Facebook’s “Zucker” punch on February 18, disabling large sections of Facebook in protest at the federal government’s News Media Bargaining Code (NMBC), which led to amendments and the bill becoming law on February 25, reveals the enormous power of the media corporations.
It also shows how far we are from public interest journalism.
Despite all the talk, the NMBC is counterposed to a democratic fourth estate; it instead favours big media barons — especially Rupert Murdoch’s News Corporation.
There is nothing in the new bargaining code that will help content creators and independent journalists. Nor is there anything to help redistribute revenue to community media. Nor will it reverse the cuts to the ABC and SBS.
Independent and community media organisations, which do not have legal and financial muscle, will not benefit. They will need at least $150,000 in revenue each year to be eligible to enter into arrangements under the new code.
There is nothing in it that commits media corporations to hire journalists or invest in long-form investigative journalism.
If anything, it will encourage even greater media concentration in a country which already has one of the highest concentrations in the world.
It could also be used to justify further cuts to the ABC and SBS — as they will now be able to make their own agreement with Facebook and Google.
Instead of supporting journalism, the new media laws aim to help in the transfer of profits from one section of big capital to another.
Over the past week, the mainstream debate became stuck over whether this, or allowing new capital to supersede the old capital, was best.
It is the establishment’s fake solution to the very real funding crisis for journalism and growing social media market share. It is unfortunate that the Greens, the Guardian and other liberal left groups threw their weight behind it.
The Greens did strengthen their position over the week, however, pushing for amendments including new tax measures and more funding for journalism.
But, for real democracy and accountability of those in power, we need more radical measures.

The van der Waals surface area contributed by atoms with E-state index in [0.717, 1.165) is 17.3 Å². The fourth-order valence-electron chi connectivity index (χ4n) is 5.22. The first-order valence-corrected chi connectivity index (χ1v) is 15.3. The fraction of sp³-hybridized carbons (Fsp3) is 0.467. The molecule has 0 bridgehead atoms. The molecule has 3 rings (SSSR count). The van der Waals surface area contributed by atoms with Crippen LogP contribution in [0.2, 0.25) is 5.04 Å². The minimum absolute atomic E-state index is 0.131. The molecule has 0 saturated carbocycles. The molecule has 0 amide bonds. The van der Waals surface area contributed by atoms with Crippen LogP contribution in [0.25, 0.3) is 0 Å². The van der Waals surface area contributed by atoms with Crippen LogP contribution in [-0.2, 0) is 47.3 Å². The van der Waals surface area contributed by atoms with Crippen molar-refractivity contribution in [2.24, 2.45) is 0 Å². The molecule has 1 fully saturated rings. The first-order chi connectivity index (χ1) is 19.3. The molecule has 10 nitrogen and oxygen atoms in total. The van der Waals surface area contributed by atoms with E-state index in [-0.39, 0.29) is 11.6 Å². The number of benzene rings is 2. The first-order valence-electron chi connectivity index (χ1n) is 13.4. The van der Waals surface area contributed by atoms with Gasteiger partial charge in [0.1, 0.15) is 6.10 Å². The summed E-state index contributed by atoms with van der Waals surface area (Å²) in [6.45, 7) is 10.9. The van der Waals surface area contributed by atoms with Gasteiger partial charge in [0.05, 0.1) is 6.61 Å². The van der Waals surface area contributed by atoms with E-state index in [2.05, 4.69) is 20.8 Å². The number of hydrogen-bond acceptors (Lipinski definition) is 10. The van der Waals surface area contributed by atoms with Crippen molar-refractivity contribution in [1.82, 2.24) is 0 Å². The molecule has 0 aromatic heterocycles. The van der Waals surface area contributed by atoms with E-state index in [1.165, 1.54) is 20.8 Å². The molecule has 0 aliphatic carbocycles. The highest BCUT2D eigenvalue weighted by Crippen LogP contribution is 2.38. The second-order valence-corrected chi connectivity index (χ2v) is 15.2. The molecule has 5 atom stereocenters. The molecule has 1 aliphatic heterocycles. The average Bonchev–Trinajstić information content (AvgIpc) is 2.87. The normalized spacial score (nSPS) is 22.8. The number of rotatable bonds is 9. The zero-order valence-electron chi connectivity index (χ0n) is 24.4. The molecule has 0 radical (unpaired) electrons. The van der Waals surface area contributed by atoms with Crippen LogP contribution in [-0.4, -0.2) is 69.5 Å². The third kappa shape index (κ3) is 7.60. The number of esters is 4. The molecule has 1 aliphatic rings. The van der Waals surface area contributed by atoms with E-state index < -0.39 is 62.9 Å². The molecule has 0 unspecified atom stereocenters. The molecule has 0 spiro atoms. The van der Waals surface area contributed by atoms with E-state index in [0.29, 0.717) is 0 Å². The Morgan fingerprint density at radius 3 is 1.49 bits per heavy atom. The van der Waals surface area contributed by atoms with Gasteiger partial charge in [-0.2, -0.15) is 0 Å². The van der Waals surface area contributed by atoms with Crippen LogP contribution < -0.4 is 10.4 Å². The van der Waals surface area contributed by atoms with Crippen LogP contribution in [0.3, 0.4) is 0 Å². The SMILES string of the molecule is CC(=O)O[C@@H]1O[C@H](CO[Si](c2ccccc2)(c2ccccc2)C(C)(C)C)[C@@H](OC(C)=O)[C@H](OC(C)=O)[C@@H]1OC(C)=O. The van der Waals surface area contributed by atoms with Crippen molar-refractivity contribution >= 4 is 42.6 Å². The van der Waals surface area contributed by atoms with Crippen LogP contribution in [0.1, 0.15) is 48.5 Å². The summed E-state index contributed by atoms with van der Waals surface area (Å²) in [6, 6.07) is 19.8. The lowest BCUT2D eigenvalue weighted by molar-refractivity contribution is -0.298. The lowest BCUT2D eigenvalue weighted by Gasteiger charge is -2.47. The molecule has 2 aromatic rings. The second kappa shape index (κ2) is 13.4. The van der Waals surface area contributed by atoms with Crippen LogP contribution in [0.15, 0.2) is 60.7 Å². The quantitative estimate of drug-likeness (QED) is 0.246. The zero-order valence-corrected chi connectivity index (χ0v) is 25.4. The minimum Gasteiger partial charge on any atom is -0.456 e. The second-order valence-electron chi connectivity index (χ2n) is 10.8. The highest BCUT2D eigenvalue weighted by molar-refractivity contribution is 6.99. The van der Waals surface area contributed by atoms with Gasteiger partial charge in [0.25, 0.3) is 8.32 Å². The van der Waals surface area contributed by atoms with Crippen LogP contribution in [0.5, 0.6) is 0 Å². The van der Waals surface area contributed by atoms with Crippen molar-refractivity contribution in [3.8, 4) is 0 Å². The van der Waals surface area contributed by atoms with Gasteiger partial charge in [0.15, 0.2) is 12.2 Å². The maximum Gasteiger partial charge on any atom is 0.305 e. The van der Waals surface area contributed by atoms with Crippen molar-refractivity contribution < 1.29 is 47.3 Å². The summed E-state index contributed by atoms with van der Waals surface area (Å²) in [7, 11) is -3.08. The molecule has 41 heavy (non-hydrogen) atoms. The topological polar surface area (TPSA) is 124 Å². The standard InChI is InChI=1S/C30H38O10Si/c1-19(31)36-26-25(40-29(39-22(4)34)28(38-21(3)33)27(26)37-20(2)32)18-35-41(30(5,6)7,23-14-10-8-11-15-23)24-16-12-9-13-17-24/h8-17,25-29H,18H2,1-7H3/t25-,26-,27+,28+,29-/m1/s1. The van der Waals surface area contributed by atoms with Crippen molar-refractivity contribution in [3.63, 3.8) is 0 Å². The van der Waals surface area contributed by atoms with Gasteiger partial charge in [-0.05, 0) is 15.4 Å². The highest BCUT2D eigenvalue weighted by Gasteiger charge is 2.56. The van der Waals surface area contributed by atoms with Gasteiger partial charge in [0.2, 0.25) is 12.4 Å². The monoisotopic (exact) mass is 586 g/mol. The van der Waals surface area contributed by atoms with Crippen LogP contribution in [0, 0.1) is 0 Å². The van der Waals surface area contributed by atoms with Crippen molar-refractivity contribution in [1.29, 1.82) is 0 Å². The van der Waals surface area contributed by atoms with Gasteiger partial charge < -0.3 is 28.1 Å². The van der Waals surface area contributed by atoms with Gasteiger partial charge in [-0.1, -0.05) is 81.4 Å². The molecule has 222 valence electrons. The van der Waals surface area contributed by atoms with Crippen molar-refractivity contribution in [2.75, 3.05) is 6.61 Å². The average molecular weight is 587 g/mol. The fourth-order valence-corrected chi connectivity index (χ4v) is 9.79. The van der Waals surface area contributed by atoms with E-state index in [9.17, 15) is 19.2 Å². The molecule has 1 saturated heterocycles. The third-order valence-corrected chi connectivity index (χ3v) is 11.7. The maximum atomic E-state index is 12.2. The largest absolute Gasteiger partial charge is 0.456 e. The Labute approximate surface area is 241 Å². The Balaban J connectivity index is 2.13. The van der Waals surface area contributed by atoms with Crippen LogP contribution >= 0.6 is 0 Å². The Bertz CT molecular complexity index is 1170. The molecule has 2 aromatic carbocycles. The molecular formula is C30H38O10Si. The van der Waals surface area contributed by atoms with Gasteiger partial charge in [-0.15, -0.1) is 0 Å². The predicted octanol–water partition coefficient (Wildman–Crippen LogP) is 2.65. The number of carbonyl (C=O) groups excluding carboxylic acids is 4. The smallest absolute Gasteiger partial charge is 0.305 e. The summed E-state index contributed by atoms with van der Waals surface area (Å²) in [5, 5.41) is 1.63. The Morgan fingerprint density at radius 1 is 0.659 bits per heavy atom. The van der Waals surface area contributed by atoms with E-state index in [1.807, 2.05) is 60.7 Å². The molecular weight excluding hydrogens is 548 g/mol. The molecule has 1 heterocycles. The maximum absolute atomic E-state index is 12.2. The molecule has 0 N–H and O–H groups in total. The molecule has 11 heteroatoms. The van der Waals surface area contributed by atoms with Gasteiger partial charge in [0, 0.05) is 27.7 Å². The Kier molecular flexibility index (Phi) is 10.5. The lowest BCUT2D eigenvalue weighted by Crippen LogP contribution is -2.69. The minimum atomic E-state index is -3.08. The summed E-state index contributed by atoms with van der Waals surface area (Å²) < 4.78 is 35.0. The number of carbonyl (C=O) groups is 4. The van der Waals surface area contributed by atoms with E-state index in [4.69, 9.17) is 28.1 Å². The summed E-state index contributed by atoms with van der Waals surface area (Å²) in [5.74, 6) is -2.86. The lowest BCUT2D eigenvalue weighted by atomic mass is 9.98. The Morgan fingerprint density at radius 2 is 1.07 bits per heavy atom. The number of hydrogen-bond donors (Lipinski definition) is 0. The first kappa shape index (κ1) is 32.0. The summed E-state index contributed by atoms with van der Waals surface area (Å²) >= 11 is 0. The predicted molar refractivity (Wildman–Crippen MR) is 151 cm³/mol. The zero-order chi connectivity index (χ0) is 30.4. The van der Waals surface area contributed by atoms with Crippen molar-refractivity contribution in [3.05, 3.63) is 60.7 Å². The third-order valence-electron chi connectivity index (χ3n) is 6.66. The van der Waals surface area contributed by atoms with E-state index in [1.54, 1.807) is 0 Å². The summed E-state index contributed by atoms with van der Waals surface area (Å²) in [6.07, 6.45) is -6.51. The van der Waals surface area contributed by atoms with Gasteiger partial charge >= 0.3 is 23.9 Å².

Facebook’s shut down of media sites should be a wake-up call to the power of Zuckerberg. It should remind us that real public interest journalism comes from people-owned alternatives, accountable to those using them and not a single majority shareholder.
How can we create a space on the internet where content creators are supported, marginalised voices are given a platform and algorithms work for people not profit?
Rather than redistribute advertising revenue to the big end of town, funding needs to be directed to community media organisations and content creators.
The $700 million in cuts to the ABC since 2014 must also be reversed. ABC internships, once a landing post for new journalists, including John Pilger and David Bradbury, do not exist anymore.
We need alternatives that include funding open source software and web projects and media production hubs, which are set up for training and have access to equipment and exposure.
We need journalism to be crowd supported, not beholden to the advertising dollar or funded by vested interests.
It is common, for instance, for regional newspapers to regularly run large advertisements for mining corporations which has its own flow-on impact to content. This needs to be broken.
Where is the money going to come from?
Easy. Tax the big media companies. Currently, Facebook and Google pay next to no tax in Australia, while Murdoch pays zero tax.
In addition, we need to support journalism that works for us.
These ideas are just the beginning of the answer to how to revive public interest and accountable journalism that speaks truth to corporate power.
If there is one thing the Zuker punch should tell us, it is that corporations not hold too much power over government.
The push for a new bargaining code started with Murdoch wanting more money from new capital, which it saw as taking away their advertising and market share.
The government produced an illogical piece of legislation that asked Facebook and Google to pay media corporations who choose to post their content on its website.
Facebook responded by disabling large parts of its platform until the government agreed to its amendments — which it did within a week.
Facebook claims that the government’s amendments will allow it to decide which media organisations to support and it retains the power to block all news on its platform.
That means that the new law further entrenches Facebook’s control over what is, and is not, “news” or “fake news”, on a platform which is used by 17 million Australians — a huge proportion of the population.
Another concern not widely discussed is a new voluntary code of practice, pushed by a private industry group DIGI, allegedly to stop misinformation and disinformation which Facebook and Google signed on to as the media bargaining debate has been raging.
Why, given their track record, would we trust big tech to decide what is news or not?
The ease in which Murdoch and Zuckerburg have been able to force concessions from the government reveals much about what is wrong about our “democracy”.
It shows that fearless independent journalism is needed to challenge corporate power and the only way to get that is to fight for it.
[Zebedee Parkes is a film maker and photographer and a member of Socialist Alliance.]